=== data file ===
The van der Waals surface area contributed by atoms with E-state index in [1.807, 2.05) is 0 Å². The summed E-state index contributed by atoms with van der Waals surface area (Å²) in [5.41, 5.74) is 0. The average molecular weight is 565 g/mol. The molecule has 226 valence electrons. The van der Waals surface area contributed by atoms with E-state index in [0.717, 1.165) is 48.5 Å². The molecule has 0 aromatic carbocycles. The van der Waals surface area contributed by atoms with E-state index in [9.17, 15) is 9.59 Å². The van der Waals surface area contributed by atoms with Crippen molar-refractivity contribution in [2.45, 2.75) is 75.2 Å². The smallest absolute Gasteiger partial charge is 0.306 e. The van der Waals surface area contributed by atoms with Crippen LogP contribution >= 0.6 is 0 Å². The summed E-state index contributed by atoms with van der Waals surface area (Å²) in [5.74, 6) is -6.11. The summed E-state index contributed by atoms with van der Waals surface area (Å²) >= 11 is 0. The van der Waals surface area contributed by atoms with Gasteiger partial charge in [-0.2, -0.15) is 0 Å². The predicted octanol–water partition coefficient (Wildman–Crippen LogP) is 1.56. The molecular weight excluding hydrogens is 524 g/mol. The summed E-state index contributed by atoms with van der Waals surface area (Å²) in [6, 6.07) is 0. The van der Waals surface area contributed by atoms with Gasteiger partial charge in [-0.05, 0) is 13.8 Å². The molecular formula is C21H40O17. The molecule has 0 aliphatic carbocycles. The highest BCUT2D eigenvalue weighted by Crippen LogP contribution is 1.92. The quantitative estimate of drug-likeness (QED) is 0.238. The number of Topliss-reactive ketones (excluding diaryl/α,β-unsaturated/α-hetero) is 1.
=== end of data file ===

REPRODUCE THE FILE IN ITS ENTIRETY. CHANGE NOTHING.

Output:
The van der Waals surface area contributed by atoms with E-state index in [1.807, 2.05) is 0 Å². The summed E-state index contributed by atoms with van der Waals surface area (Å²) in [5.41, 5.74) is 0. The average molecular weight is 565 g/mol. The molecule has 226 valence electrons. The van der Waals surface area contributed by atoms with E-state index in [0.717, 1.165) is 48.5 Å². The molecule has 0 aromatic carbocycles. The van der Waals surface area contributed by atoms with E-state index in [9.17, 15) is 9.59 Å². The van der Waals surface area contributed by atoms with Crippen molar-refractivity contribution in [2.45, 2.75) is 75.2 Å². The smallest absolute Gasteiger partial charge is 0.306 e. The van der Waals surface area contributed by atoms with Crippen LogP contribution >= 0.6 is 0 Å². The summed E-state index contributed by atoms with van der Waals surface area (Å²) in [5.74, 6) is -6.11. The summed E-state index contributed by atoms with van der Waals surface area (Å²) >= 11 is 0. The van der Waals surface area contributed by atoms with Gasteiger partial charge in [-0.2, -0.15) is 0 Å². The predicted octanol–water partition coefficient (Wildman–Crippen LogP) is 1.56. The molecular weight excluding hydrogens is 524 g/mol. The summed E-state index contributed by atoms with van der Waals surface area (Å²) in [6, 6.07) is 0. The van der Waals surface area contributed by atoms with Gasteiger partial charge in [-0.05, 0) is 13.8 Å². The molecular formula is C21H40O17. The molecule has 0 aliphatic carbocycles. The highest BCUT2D eigenvalue weighted by Crippen LogP contribution is 1.92. The quantitative estimate of drug-likeness (QED) is 0.238. The number of Topliss-reactive ketones (excluding diaryl/α,β-unsaturated/α-hetero) is 1.